by Hitman 44077
The Flash’s travels took him through Central City and Fallville, dropping off his Christmas cards, and in a few cases he also caught up with a few of the folks he’d dropped off cards to, such as Henry and Nora Allen, Darryl Frye, Frank Curtis, and Patty Spivot. But one of his last stops this day was going to play a pivotal role in Wally West’s life.
I know I’m going to be seeing Grandpa tomorrow, but with how I was feeling earlier about Grandma Nadine, he may be feeling it worse, the Flash thought as he came to a stop in front of Professor Ira West’s home in Blue Valley. As he approached the front door of his grandfather’s home, the Flash saw his grandfather sitting on his couch with a picture frame in one hand and his other hand covering his eyes.
Oh, no, the Scarlet Speedster thought with compassion, his own thoughts returning to what he’d spoken about earlier to his girlfriend. I’d never just let myself into someone’s home normally, but Grandpa’s clearly distraught. It’s been a rough year for all of us.
With his powers still limited to being as fast as the speed of sound, the Flash knew vibrating through the front door of his grandfather’s home wasn’t a viable option. He checked the front door and, seeing that it was unlocked, let himself in and walked toward him. “Grandpa?” Wally asked after removing his mask.
“Wally?!” the Professor cried with surprise before recovering. “I — I’m sorry for shouting at you, lad.”
“Grandpa, I understand,” Wally compassionately replied as he sat down by his grandfather and put a comforting arm around him. “I was thinking of Grandma Nadine myself earlier. I’m guessing that the picture you’re holding is of her.”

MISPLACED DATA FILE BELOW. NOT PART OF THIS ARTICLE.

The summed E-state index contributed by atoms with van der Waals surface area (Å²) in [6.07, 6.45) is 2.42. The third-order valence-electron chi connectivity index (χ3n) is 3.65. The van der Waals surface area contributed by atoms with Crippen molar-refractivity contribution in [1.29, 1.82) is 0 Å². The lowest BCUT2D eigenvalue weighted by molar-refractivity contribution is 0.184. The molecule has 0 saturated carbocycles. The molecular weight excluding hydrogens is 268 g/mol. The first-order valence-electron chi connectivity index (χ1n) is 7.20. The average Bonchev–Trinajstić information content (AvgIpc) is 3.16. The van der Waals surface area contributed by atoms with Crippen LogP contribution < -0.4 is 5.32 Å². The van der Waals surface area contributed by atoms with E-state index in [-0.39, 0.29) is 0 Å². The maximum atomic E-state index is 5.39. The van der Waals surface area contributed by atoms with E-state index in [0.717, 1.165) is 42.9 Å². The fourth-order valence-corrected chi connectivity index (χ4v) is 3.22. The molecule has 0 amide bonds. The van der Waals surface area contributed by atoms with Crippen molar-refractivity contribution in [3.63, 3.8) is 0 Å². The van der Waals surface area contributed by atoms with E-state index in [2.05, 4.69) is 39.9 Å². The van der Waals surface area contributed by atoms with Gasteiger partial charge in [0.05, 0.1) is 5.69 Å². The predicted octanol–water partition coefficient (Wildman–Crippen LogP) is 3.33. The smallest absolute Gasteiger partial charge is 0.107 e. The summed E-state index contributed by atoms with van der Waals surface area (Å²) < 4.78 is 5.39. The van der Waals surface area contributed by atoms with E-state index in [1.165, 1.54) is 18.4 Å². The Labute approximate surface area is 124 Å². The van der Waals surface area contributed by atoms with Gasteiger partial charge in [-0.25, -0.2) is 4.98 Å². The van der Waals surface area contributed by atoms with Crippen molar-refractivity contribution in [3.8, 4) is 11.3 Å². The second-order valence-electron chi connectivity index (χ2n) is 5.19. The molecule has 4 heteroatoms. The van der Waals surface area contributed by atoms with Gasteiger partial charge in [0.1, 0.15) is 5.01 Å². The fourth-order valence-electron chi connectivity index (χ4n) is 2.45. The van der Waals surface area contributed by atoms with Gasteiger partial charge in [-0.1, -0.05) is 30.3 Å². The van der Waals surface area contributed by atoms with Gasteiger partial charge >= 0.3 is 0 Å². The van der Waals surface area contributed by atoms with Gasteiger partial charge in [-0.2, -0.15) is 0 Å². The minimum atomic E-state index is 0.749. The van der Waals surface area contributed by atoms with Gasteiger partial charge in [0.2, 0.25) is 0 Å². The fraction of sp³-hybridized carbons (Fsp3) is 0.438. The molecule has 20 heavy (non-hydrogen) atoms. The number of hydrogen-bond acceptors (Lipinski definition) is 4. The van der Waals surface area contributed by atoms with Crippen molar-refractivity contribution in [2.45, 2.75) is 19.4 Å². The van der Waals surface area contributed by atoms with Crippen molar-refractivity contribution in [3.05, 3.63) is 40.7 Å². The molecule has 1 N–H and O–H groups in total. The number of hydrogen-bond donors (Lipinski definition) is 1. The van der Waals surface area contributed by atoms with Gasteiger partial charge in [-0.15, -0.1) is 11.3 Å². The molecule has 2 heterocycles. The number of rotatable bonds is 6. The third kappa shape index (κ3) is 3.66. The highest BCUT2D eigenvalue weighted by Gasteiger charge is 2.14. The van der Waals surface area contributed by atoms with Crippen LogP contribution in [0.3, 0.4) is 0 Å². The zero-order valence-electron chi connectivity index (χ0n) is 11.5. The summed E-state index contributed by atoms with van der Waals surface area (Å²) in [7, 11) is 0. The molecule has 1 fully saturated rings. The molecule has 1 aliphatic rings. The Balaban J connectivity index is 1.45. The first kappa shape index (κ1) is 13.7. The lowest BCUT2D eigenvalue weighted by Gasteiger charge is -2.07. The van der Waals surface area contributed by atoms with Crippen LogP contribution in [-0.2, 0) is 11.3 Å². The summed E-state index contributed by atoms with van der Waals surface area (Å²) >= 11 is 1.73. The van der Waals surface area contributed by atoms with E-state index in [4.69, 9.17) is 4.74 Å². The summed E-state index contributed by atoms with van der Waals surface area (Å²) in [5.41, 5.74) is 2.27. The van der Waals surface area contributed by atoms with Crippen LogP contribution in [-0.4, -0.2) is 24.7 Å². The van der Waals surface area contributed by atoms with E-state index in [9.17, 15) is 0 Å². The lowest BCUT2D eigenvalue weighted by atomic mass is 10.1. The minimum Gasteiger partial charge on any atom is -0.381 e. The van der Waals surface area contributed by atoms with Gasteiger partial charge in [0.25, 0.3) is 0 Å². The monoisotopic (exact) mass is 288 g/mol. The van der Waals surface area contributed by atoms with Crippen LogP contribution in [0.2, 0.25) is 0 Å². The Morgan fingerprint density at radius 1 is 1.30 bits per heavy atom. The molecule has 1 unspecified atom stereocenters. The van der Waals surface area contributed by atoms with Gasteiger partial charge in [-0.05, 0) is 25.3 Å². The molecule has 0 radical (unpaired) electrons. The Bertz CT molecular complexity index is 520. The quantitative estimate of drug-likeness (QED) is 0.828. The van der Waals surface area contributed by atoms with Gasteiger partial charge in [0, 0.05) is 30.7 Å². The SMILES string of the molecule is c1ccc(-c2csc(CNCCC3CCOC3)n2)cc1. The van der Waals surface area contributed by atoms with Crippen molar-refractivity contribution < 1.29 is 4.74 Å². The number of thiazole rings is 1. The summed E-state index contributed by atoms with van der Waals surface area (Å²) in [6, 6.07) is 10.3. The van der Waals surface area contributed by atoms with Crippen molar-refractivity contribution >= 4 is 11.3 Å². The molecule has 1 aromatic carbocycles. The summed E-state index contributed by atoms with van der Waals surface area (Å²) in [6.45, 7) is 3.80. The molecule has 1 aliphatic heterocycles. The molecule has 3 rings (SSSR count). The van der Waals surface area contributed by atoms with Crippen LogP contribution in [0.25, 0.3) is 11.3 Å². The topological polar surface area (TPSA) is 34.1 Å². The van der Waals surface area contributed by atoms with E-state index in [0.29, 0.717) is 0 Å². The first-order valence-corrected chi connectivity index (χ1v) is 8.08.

Ira looked over at Wally, his lips trembling as the tears returned, and it was then that Wally saw just what the picture was in the picture frame: his grandmother in her younger years holding a newborn baby girl that appeared to be stillborn. This was clearly an old family secret that Ira and Nadine West had lived with for many, many years, and now, Wally West himself was only the second person since then to learn of this. (*) Shock gave way to sadness on the young man’s face, but he did his best to comfort his grandfather.
[(*) Editor’s note: Iris West learned of this lost child when she discovered she was a foundling from the far future; see “The Flash’s Wife is a Two-Timer,” The Flash v2 #203 (February, 1971).]
“Grandpa… I never knew that you and Grandma Nadine had another baby,” Wally said, wiping a tear from his eye. “I’m guessing she predated Aunt Iris.”
Ira placed the picture frame onto his coffee table and spoke to his grandson. “Wally, my memory isn’t the greatest, and hasn’t been for a number of years, but that is a day I’ll never forget. Your dad and your aunt, Robert and Charlotte, were both born healthy, but this little one faced an uphill battle. Your Grandma Nadine had toxemia in her last trimester, and both of their lives were in danger. Even being on bedrest and taking every single precaution we could wasn’t enough. Nadine lived, though I don’t think she would have ever lived as long a life as I, but–” Ira’s voice had begun to shake; he tried to continue, but the words wouldn’t come.
“Grandpa, shh… I understand,” Wally said with compassion as he hugged his grandfather. “I know enough about toxemia from one of the prenatal health classes I took when I was in college a few years back. While much has been learned about how to combat it, there’s just as many factors that wouldn’t have been known when this little one was on her way.”